As Dr Judith Curry has tried to communicate to me, the physical science of Climatology is full of deep complexity, with strong ranging on a number of processes.
Just to take a typical example – the Hurricane storm track in the Caribbean. Different years produce different levels of risk, and a constantly updated projection is needed as short-term relevant climatic factors shift.
But despite the likelihood of any particular Tropical Depression forming, the range of its strength and the eventual pathway, there is still a clearly identifiable track that storms take – that Stephen Schneider called “Hurricane Alley”.
This kind of “big picture” of regional and even global phenomena means that we can safely scale out from the inner workings of individual changes in air pressure, prevailing winds and humidity and take in the larger-scale, longer-term trends.
In Paleoclimatology, the study of the history of glaciation and de-glaciation of the planet has shown a remarkable regularity despite numerous interworking complexities – so much so that relatively simple models can be applied :-
Hogg, A. M. (2008). “Glacial cycles and carbon dioxide: A conceptual model”, Geophysical. Ressearch Letters, 35, L01701, doi:10.1029/2007GL032071
“Abstract : The correlation between Antarctic temperature and atmospheric carbon dioxide concentration is a key feature of Quaternary climate cycles. The cycle is characterised by pronounced temporal asymmetry; with rapid increase in both temperature and CO2 at the glacial termination. Here I compare observed climate cycles with results from a simple model which predicts the evolution of global temperature and carbon dioxide over the glacial-interglacial cycle. The model includes a term which parameterises deep ocean release of CO2 in response to warming, and thereby amplifies the glacial cycle. In this model, temperature rises lead CO2 increases at the glacial termination, but it is the feedback between these two quantities that drives the abrupt warming during the transition from glacial to interglacial periods.”
The sum of the complexities is a clearly recognisable, repeated saw-tooth in the ice core records :-
Andrew Hogg notes : “The role of CO2 in the glacial cycle has been the source of much misinformation in recent public debate on climate change, largely because there is no scientific consensus on the mechanism controlling glacial cycles. Here I propose a simple model which predicts the evolution of global temperature and carbon dioxide over the glacial-interglacial cycle. In this model, CO2 acts to amplify, but not trigger, the glacial cycle. Deglaciation is triggered by variation in the earth’s orbit; thus, temperature rises lead CO2 increases at the end of glaciation, but it is the feedback between these two quantities that drives the abrupt warming during the transition from glacial to interglacial periods…”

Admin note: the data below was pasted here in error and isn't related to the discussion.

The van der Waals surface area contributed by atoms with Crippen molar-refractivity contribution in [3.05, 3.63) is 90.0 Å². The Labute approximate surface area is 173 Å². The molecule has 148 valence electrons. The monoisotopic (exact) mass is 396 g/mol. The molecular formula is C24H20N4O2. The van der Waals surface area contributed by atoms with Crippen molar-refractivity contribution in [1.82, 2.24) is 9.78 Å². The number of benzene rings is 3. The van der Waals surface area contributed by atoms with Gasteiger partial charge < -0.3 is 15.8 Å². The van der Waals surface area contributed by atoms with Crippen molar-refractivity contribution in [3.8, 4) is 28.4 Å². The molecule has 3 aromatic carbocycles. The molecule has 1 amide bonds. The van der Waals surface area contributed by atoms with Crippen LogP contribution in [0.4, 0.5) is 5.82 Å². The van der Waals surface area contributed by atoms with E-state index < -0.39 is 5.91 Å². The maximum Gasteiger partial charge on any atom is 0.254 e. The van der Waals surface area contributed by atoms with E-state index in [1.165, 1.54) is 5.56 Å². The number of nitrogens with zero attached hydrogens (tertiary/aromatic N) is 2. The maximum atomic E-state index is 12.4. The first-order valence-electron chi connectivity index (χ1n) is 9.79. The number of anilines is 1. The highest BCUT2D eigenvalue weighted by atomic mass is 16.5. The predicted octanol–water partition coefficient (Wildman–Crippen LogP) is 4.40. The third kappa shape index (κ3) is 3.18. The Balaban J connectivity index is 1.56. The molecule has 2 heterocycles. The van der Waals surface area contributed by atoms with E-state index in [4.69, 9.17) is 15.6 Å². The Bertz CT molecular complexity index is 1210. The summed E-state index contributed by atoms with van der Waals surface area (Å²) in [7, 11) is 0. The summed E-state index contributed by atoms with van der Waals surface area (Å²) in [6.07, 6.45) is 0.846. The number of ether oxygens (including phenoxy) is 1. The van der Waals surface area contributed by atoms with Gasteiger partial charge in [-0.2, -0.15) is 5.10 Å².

In his Conclusions he writes, “The model has some features in common with observed temperature records: the temperature range far exceeds that due to global mean insolation alone.”
What this means is that changes in sunlight falling on the Earth due to changes in its orbit around the Sun and its tilt, on their own cannot account for the sawtooth swings.
Complexities in the response of the various parts of the Earth system add up to what is called “non-linear” changes – things are not straight-forward within each tooth of the saw – even though the sawtooth shape is very regular.
The reason why scientists are concerned about the state of the Earth’s climate is that this regular saw-tooth pattern has been broken :-
The sum of complexity has been overshot by an obvious forcing – a pulse of Carbon Dioxide pumped into the Atmosphere by mankind’s activities, including cutting down the trees (to burn them) and digging up hydrocarbon fuels dating from periods of mass extinction on Earth (to burn them).
Citing complexity in the internal workings of the Climate system is not a sufficient reason to prevent Judith Curry, and everyone else, considering the probable implications of this very unusual and quite possible dangerous fact.